Abbott introduces the first FDA-approved supplemental blood test for Chagas disease
Posted: 21 November 2011 | | No comments yet
Abbott received approval from the U.S. FDA for a new Chagas in vitro diagnostic test…
Abbott received approval from the U.S. Food and Drug Administration (FDA) for a new Chagas in vitro diagnostic test. The ABBOTT ESA Chagas is the first FDA-approved supplemental test that detects antibodies to Trypanosoma cruzi (T. cruzi), a parasite found only in the Americas and commonly acquired through contact with the blood-sucking triatomine, also known as a “kissing bug.” The test will be used as an additional, more specific test on human serum or plasma specimens found repeatedly reactive using a licensed screening test.
According to the U.S. Centers for Disease Control and Prevention (CDC), as many as 11 million people worldwide are infected with Chagas disease. Chagas disease belongs to a group of neglected tropical diseases (NTD) that disproportionately affects the world’s poor and rural populations. In the United States, more than 300,000 individuals are estimated to be infected with Chagas disease.
Amid concerns about the transmission of Chagas disease through blood, the FDA mandated donor screening in 2007. The American Association of Blood Banks (AABB) Chagas Biovigilance Network reports that nearly 1,500 donors with Chagas disease have been identified in the four years since mandatory donor screening was implemented.
“Chagas disease can cause significant and debilitating symptoms for those infected,” said John Coulter, divisional vice president, Diagnostics, Abbott. “The new ABBOTT ESA Chagas test provides organizations that screen blood with an approved testing method to help keep the blood supply safe and enable them to confidently counsel infected donors.”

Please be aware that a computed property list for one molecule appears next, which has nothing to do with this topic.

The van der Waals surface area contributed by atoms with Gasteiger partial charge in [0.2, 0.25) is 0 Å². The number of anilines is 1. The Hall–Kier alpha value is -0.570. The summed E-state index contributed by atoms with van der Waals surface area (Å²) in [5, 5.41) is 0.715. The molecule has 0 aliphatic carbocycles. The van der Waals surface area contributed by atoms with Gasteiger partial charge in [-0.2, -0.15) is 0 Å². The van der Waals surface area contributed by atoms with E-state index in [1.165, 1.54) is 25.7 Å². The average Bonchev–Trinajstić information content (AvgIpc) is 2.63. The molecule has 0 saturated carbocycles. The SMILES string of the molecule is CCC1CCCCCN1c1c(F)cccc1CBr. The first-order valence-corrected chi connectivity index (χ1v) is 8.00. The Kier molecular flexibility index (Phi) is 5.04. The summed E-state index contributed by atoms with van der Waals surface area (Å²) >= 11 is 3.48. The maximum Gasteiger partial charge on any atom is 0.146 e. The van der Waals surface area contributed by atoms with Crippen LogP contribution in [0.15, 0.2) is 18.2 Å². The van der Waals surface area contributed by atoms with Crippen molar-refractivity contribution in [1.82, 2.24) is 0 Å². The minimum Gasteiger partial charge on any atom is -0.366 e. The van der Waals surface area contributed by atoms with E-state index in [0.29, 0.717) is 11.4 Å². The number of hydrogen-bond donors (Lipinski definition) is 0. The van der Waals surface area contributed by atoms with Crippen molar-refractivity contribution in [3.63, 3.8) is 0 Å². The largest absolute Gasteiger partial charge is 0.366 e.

Chagas disease is caused by the parasite T. cruzi, which is transmitted to animals and people by insects through contact with the feces of an infected triatomine bug. Infection also occurs congenitally, through transfusions of contaminated blood products, or through an organ transplant from an infected donor. If left untreated, Chagas disease develops from an acute to a chronic illness, which could result in constipation, digestive problems, abdomen pain, and abnormal heart rhythms or heart failure, which may result in death. Chagas disease is endemic throughout much of Mexico, Central America and South America.
Important Product Usage and Safety Information
ABBOTT ESA Chagas is an in vitro enzyme strip assay (ESA) intended for the qualitative detection of antibodies to Trypanosoma cruzi (T. cruzi) in human serum and plasma specimens. The assay is intended for use as an additional, more specific test on human serum or plasma specimens found to be repeatedly reactive using a licensed screening test for antibodies to T. cruzi. It is not intended for use on cord blood specimens or for the laboratory diagnosis of Chagas infection. This assay has not been validated for use with plasmapheresis specimens, cadaveric specimens, pooled specimens, umbilical cord blood, or bodily fluids such as urine, saliva, semen, amniotic fluid, cerebrospinal fluid, or pleural fluid. These specimens should not be tested using ABBOTT ESA Chagas. This product contains human sourced and /or potentially infectious components.
For complete information, see the assay specific package insert on www.abbottdiagnostics.com.
About Neglected Diseases
Chagas disease belongs to a group of neglected tropical diseases (NTDs) that disproportionately affect the world’s poor and rural populations. According to the World Health Organization (WHO), more than a billion people or one-sixth of the global population suffer from one or more NTDs. Important progress in the prevention, diagnosis and treatment of NTDs is occurring through public-private partnerships, drug donations from pharmaceutical companies, increased country and international agency commitment, and more effective intervention strategies.